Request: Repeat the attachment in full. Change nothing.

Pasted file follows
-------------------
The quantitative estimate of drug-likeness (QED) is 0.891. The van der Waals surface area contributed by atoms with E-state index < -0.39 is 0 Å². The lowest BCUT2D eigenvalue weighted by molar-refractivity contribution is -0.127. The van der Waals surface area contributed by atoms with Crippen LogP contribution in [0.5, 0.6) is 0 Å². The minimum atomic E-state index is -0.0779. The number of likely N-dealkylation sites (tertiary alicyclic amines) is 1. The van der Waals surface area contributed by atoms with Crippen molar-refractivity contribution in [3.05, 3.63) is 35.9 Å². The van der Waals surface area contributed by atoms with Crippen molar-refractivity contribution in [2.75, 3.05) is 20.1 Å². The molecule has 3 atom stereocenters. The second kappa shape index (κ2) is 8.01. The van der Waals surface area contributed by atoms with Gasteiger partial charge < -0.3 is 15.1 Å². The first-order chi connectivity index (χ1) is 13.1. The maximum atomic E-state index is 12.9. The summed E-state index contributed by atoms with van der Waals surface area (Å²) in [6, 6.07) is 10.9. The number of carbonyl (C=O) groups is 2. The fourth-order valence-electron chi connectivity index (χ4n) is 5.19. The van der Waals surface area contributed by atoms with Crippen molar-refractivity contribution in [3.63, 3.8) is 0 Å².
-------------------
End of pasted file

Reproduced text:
The quantitative estimate of drug-likeness (QED) is 0.891. The van der Waals surface area contributed by atoms with E-state index < -0.39 is 0 Å². The lowest BCUT2D eigenvalue weighted by molar-refractivity contribution is -0.127. The van der Waals surface area contributed by atoms with Crippen LogP contribution in [0.5, 0.6) is 0 Å². The minimum atomic E-state index is -0.0779. The number of likely N-dealkylation sites (tertiary alicyclic amines) is 1. The van der Waals surface area contributed by atoms with Crippen molar-refractivity contribution in [3.05, 3.63) is 35.9 Å². The van der Waals surface area contributed by atoms with Crippen molar-refractivity contribution in [2.75, 3.05) is 20.1 Å². The molecule has 3 atom stereocenters. The second kappa shape index (κ2) is 8.01. The van der Waals surface area contributed by atoms with Gasteiger partial charge < -0.3 is 15.1 Å². The first-order chi connectivity index (χ1) is 13.1. The maximum atomic E-state index is 12.9. The summed E-state index contributed by atoms with van der Waals surface area (Å²) in [6, 6.07) is 10.9. The number of carbonyl (C=O) groups is 2. The fourth-order valence-electron chi connectivity index (χ4n) is 5.19. The van der Waals surface area contributed by atoms with Crippen molar-refractivity contribution in [3.63, 3.8) is 0 Å².